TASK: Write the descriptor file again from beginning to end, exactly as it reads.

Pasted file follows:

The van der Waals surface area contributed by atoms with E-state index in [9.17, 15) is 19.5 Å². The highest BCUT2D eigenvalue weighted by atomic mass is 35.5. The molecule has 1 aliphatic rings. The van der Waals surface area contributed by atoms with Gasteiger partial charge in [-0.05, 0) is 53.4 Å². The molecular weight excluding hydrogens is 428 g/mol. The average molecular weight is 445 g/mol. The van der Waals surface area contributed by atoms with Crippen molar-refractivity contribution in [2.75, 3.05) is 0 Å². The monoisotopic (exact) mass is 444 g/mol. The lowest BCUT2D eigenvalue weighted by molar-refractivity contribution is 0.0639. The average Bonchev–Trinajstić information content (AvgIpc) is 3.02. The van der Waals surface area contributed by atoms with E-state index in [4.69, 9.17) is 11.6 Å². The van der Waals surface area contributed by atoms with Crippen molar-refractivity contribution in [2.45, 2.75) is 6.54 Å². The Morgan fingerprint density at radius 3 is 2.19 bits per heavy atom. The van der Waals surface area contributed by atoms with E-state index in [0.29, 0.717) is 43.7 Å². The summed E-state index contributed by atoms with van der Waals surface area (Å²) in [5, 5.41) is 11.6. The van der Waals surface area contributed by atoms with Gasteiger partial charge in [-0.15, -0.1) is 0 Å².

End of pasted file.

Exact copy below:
The van der Waals surface area contributed by atoms with E-state index in [9.17, 15) is 19.5 Å². The highest BCUT2D eigenvalue weighted by atomic mass is 35.5. The molecule has 1 aliphatic rings. The van der Waals surface area contributed by atoms with Gasteiger partial charge in [-0.05, 0) is 53.4 Å². The molecular weight excluding hydrogens is 428 g/mol. The average molecular weight is 445 g/mol. The van der Waals surface area contributed by atoms with Crippen molar-refractivity contribution in [2.75, 3.05) is 0 Å². The monoisotopic (exact) mass is 444 g/mol. The lowest BCUT2D eigenvalue weighted by molar-refractivity contribution is 0.0639. The average Bonchev–Trinajstić information content (AvgIpc) is 3.02. The van der Waals surface area contributed by atoms with E-state index in [4.69, 9.17) is 11.6 Å². The van der Waals surface area contributed by atoms with Crippen molar-refractivity contribution in [2.45, 2.75) is 6.54 Å². The Morgan fingerprint density at radius 3 is 2.19 bits per heavy atom. The van der Waals surface area contributed by atoms with E-state index in [0.29, 0.717) is 43.7 Å². The summed E-state index contributed by atoms with van der Waals surface area (Å²) in [5, 5.41) is 11.6. The van der Waals surface area contributed by atoms with Gasteiger partial charge in [-0.15, -0.1) is 0 Å².